Furniture Used in the Middle Ages

The Time Traveler's Guide to Medieval England: A Handbook for Visitors to the Fourteenth Century

What sort of furniture did people use in the middle ages? What did they call the furniture? They probably didn’t have a love seat or a futon, but they had something similar. They probably didn’t have closets so what sort of furniture held their clothes? Here is a list of furniture used in the middle ages. This list came from various books which I researched when writing a fantasy novel.

-bed decor of the wealthy – “hung with black velvet with gold fringe”, “plain corded bedstead”, “elaborately carved”, “with more than one mattress”
-bed furnishings – mattress (of straw, feathers or down, wool), blankets (sheets, coverlets, blankets of fustian or wool), bolster (long cylindrical pillow), cushions instead of pillows, valance (fabric cover for a bed base)
-bedrooms of the wealthy might have had a bed, wardrobe or armoire, chair, writing desk, vanity, standing full-length mirror, benches, dining board, chests and trunks (could double as benches), coffers (chests made of cedar which contained linens and such), cupboards instead of dressers (no drawers)
-bed types – canopy, pallets (straw mats), barded bed (shallow wooden box standing on four short legs), flock bed (like a boarded bed but had a stack of chaff for the head), stump bed (bedstead with no valances or curtains), bed with a mattress on interwoven strips of leather that rested on four posts, trestle bed, trunkle bed (had wheels), field bed (portable folding bedstead), curtained bed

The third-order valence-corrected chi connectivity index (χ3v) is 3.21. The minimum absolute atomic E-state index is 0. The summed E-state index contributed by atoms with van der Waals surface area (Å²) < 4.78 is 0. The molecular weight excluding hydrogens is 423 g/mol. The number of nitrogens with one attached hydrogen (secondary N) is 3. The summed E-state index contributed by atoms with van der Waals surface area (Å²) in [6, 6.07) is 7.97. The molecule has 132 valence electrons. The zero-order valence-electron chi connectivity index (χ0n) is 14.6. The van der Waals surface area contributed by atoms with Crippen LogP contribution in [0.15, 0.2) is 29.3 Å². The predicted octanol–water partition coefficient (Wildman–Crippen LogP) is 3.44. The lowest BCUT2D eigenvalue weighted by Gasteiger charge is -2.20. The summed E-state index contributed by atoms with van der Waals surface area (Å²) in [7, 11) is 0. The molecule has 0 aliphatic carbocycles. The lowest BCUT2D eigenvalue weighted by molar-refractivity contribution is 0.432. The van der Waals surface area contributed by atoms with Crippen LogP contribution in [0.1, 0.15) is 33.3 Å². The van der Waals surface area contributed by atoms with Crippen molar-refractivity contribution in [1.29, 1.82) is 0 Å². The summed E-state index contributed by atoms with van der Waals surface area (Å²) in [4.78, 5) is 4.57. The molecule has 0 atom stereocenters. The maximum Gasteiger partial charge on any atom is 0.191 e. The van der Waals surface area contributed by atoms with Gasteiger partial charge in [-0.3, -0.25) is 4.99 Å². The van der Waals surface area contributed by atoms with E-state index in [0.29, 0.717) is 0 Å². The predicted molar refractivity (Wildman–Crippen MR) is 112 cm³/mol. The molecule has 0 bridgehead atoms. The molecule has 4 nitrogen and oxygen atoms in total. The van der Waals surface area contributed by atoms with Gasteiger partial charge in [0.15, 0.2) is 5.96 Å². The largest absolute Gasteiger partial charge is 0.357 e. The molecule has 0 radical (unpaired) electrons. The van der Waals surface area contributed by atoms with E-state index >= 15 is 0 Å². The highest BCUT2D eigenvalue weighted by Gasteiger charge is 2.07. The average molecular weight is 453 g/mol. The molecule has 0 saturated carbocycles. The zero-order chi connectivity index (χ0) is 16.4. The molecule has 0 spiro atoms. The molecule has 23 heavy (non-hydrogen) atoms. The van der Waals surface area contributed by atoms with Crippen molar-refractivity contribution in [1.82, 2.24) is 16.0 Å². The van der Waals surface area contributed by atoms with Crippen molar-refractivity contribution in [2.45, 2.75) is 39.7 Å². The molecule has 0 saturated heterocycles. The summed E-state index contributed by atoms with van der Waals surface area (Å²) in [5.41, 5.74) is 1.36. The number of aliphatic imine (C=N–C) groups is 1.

-dais table – grand table of fine wood and carvings used by the wealthy during social gatherings
-ottoman – low upholstered stool for the feet
-sitting furniture – chair, bench (most common amongst the middle and lower class), chest, trunk, stool
-studies of the wealthy had a desk and bookcases
-tables and chairs of the wealthy usually elaborately carved of dark wood such as walnut or mahogany
-tester of a bed is the canopy which suspended from the ceiling
-trestle table – a supporting framework consisting of a horizontal beam held up by a pair of splayed legs at each end

If writing a fantasy novel based on how people lived in the middle ages, you can’t use modern terminology. For more information on furniture used in the middle ages as well as other things about the middle ages check out our a-store “Guides to Writing a Fantasy Novel“. Some of the great books at this a-store include “The Time Traveler’s Guide to Medieval England” or “Life in Medieval Times“.


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